Internal Promotions Are Clutch for Retaining Talent

McEachern: “We’ve heard loud and clear that people want to know,

Image credit: Marathon Health

Image credit: Marathon Health

  • What opportunities do I have to grow?
  • What resources do I have? and
  • How do I get there?

“We’re in build mode with those areas. So first and foremost, for career-pathing, we have our learn management system that we implemented last year, and that is a full library that addresses the competencies we expect, as well as the clinical areas that we give the greatest weight on.

“Regarding our growth plan and where we are going, if we have rock stars and they are practicing at a clinic as a nurse practitioner, we’ll step back and say, Where can their leadership skills be used? When we look at the blue sky and say, ‘Where are we going?’ we really want to promote from within, we really want to see where we can plug and play with individuals we currently have.” 

The Four-Legged Stool Approach

The four-legged stool approach is a method McEachern has been using throughout her 20 years of recruitment experience that hits on multiple generations. She explains it in 1 minute here:

 

STREAM OR DOWNLOAD HERE

 

The point in this is to make sure they are touching all the places that three generations of the workforce are going to be attracted to.

The four legs of her healthcare recruiting stool:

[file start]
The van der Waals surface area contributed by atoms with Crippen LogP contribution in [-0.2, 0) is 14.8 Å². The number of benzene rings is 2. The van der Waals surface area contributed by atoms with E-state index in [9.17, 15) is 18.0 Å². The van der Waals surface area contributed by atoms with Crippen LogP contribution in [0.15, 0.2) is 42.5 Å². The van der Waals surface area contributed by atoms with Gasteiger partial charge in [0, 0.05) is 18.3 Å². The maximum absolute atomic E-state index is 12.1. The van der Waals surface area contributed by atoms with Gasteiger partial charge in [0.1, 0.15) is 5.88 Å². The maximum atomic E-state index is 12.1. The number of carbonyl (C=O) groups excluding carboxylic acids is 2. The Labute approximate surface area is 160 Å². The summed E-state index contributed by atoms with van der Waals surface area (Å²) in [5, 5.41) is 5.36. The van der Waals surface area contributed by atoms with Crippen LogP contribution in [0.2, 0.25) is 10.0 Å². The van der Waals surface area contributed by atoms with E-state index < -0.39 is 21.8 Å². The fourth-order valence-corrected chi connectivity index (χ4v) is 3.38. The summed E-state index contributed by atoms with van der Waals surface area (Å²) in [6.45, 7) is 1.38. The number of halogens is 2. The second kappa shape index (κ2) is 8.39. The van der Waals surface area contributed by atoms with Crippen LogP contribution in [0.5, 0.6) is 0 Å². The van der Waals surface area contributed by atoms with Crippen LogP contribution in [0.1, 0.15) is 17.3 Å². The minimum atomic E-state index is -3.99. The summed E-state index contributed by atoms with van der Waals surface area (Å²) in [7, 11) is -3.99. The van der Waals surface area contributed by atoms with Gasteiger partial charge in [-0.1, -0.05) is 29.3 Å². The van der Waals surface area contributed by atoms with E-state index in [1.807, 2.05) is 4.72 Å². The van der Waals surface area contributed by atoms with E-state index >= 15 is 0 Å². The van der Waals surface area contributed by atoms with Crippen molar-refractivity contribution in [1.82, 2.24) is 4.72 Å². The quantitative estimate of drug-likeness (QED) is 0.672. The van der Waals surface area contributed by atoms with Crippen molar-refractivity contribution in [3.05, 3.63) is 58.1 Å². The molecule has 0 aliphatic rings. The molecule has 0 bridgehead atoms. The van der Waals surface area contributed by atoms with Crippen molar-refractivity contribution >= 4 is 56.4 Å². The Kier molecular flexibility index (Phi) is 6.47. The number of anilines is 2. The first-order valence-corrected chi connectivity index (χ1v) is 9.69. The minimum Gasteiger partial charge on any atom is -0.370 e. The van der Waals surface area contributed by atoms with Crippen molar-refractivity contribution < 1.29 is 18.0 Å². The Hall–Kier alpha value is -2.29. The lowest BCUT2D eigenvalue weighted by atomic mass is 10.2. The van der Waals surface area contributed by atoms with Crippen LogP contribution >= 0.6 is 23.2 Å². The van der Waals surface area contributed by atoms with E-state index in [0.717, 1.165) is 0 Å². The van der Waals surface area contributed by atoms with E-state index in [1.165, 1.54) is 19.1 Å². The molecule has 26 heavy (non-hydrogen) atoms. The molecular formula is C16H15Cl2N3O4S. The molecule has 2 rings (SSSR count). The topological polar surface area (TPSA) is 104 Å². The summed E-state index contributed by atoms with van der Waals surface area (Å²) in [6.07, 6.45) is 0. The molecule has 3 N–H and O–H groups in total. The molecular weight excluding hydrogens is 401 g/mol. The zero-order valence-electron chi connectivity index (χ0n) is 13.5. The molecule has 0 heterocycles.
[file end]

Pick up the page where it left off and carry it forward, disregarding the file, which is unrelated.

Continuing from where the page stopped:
1. Internet (including job boards and social media)
  2. Print ads (still works for them!)
  3. Directories
  4. Relationships on the ground

She emphasized the key of the fourth-legged stool—to get one leg up in the market (pun intended)—relationships.

This is what I keep hearing all over the place, and why Zendesk started Relate in the first place, which exists “to help you examine, ponder, and hopefully improve the interactions you have with other people whether they’re customers or co-workers, friends or frenemies.”

Top 3 Pieces of Advice for Healthcare Recruiters

 
  1. Take care of your recruiting team. 
  2. Perfect the candidate experience. 
  3. Implement top technology.

 

  1. Take care of your recruiting team. “They are your assets. You’ve got to have the right recruiters and you have to take care of them. A lot of times I’m talking to other recruiters and agencies, and they’re overloaded. The req load is too high, so garbage in, garbage out. “
     
  2. Perfect the candidate experience. “Because it’s so competitive, it’s so important that from first touch point, all the way through onboarding to training to being supported in the field, you better do a really good job. People have a choice in our market, and if our first or second impression doesn’t work, then you’ve lost that person. The most important thing in candidate experience is that they just want to know you’re taking them seriously for the position.”
     
  3. Implement top technology. “You’ve got to have the right systems in place to manage productivity and efficiency. For us, it’s mandatory that everything is signed-on and integrated. Basically, you’ve got to be able to move quickly and technology supports that.”
 

Chad Harrington is the Content Director at Relode, the human-powered job posting. He writes on all things hiring. Contact him through email. Follow Relode on Twitter for all blogs and company updates.